Public Health Muskegon County is working with state and local partners to investigate an outbreak of Salmonella that so far includes 15 confirmed cases (14 Muskegon County residents, 1 Ottawa County resident). Public health staff are currently interviewing those who are ill to gather information to determine the source of the outbreak.
Salmonella is typically a food-borne illness acquired from contaminated raw poultry, eggs, and unpasteurized milk and cheese products. Thorough cooking kills Salmonella. Food may also become contaminated by the hands of an infected food handler who did not wash hands with soap after using the bathroom.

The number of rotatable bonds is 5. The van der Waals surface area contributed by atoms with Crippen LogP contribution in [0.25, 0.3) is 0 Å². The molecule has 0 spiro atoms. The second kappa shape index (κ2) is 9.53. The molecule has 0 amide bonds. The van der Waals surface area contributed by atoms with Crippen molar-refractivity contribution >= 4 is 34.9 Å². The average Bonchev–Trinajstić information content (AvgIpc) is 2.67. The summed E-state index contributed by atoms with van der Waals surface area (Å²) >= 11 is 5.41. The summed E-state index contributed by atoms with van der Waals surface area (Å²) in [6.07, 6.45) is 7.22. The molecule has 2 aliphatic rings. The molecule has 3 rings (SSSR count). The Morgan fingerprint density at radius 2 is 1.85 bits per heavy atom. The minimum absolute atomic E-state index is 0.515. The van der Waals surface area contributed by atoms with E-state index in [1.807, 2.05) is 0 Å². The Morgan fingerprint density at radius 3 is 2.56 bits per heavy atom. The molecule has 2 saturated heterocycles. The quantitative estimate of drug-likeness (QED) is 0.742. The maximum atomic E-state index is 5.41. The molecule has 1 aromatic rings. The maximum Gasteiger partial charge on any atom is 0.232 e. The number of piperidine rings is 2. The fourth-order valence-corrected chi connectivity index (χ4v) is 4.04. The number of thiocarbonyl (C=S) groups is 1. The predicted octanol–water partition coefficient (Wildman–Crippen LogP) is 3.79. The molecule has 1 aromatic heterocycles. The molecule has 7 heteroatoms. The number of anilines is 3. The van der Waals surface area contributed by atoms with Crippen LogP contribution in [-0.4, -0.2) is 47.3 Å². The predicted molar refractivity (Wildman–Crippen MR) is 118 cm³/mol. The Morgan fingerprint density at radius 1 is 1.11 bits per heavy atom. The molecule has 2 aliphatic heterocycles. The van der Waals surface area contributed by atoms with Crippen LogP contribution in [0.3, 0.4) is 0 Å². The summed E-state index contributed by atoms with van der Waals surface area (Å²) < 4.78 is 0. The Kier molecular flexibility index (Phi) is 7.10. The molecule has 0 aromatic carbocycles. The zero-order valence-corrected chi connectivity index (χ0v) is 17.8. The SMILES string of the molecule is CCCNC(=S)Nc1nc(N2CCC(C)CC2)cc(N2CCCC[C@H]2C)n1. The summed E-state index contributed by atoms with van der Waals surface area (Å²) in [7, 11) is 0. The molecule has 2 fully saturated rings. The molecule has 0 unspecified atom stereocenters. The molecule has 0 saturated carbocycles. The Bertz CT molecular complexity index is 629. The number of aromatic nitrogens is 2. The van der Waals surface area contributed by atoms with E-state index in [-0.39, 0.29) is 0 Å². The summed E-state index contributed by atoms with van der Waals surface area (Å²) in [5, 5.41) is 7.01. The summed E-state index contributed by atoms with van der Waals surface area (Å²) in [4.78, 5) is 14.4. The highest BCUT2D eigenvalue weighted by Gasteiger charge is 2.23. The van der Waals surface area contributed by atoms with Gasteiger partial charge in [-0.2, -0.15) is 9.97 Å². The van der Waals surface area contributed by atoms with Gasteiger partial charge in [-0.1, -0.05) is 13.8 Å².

Salmonella may also be found in the feces of some pets, especially those with diarrhea, and people can become infected if they do not wash their hands after contact with pets or pet feces. Reptiles, such as turtles, lizards, and snakes, are particularly likely to harbor Salmonella.
Most persons infected with Salmonella develop diarrhea, fever, and abdominal cramps 12 to 72 hours after infection. The illness usually lasts 4 to 7 days, and most persons recover without treatment. However, in some persons, the diarrhea may be so severe that the patient needs to be hospitalized.
To reduce your chance of Salmonella infection:
• Cook poultry, ground beef, and eggs thoroughly. Do not eat or drink foods containing raw eggs, or raw (unpasteurized) milk.
• Wash hands, kitchen work surfaces, and utensils with soap and water immediately after they have been in contact with raw meat or poultry.
• Wash hands with soap after handling reptiles, birds, or baby chicks, and after contact with pet feces.